If you are interested in trading and investing, there are a lot of different brokerage firms available. The most affordable option is usually to go with an online broker, but traditional phone-based brokers are also available. There are even brokers that will meet you in person, but they tend to be rather expensive or deal only with large investors – at least if they are actually serious brokerage firms and not some sort of scam.
It is impossible to say which broker is best, since each trader has their own needs and preferences. A broker that is amazing for one trader might be highly unsuitable for another. It is a good idea to compare several brokers before you make a decision, and read the fine print rather than pick a brokerage firm based on a flashy commercial or a $250 welcome offer.
Full-scale brokerage firms will normally offer a lot of side services in addition to the act of executing purchases and sales for you. They may for instance offer financial advice and provide you with relevant news and information. Some even have lawyers working with them that can help you with tax planning, estate planning, and so on.
Slimmed-down brokerage firms tend to have lower commissions/fees than full-scale brokerage firms, something made possible by offering just basic services.
Regardless of which type of brokerage firm you pick, always check out all the costs instead of just focusing on the commission for trades. Will you for instance be able to get free support through phone, live chat or email, or do you have to phone an expensive premium-rate telephone number to reach the customer support? Is there a yearly fee with this broker? Will you be charged a penalty if the assets in your account sink below a certain point?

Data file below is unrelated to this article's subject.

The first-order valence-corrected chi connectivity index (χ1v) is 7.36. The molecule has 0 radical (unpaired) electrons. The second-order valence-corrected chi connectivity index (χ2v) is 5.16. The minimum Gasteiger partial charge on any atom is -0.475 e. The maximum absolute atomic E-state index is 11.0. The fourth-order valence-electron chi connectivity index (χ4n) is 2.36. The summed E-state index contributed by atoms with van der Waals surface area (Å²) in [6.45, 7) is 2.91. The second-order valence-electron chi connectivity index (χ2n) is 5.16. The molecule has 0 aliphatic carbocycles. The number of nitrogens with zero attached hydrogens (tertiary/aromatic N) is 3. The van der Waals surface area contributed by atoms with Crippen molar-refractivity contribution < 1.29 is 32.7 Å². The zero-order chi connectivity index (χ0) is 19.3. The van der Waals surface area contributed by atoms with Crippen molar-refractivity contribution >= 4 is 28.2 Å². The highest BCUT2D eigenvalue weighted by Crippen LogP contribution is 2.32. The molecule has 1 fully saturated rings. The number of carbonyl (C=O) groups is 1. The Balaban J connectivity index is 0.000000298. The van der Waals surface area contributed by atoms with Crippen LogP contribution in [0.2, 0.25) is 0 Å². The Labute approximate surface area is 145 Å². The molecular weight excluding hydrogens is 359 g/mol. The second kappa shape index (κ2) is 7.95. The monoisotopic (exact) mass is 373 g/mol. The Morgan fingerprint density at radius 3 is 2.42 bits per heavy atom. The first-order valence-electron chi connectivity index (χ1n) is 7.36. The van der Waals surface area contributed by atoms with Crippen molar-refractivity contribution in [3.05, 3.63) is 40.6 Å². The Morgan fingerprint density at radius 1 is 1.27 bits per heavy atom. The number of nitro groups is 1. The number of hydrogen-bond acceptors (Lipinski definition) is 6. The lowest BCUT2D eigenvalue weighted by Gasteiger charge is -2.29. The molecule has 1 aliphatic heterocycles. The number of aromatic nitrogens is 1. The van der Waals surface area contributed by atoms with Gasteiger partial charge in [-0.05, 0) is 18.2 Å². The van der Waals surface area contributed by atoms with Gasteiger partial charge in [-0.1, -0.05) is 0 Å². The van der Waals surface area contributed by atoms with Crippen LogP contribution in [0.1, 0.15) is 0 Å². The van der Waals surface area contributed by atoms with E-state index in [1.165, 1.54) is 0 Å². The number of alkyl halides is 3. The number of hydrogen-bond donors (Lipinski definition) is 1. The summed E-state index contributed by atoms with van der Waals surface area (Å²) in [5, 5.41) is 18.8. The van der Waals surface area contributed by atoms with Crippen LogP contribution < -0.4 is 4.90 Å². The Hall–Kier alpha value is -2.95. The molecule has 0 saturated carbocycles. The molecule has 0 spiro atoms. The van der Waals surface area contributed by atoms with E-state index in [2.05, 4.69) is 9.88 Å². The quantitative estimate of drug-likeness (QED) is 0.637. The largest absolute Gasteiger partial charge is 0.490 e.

Also, always check the commission for all type of trades that you are interested in. A broker may for instance attract customers by charging a very low commission on stock market orders, but what if you want to make another type of order? What would a stock limit order cost? What if you want to purchase bonds and options, instead of just sticking to stock company shares?
Another interesting point to check out is the brokerage firm’s policy for money held in your account. Will they pay you interest on this, and if so – how much?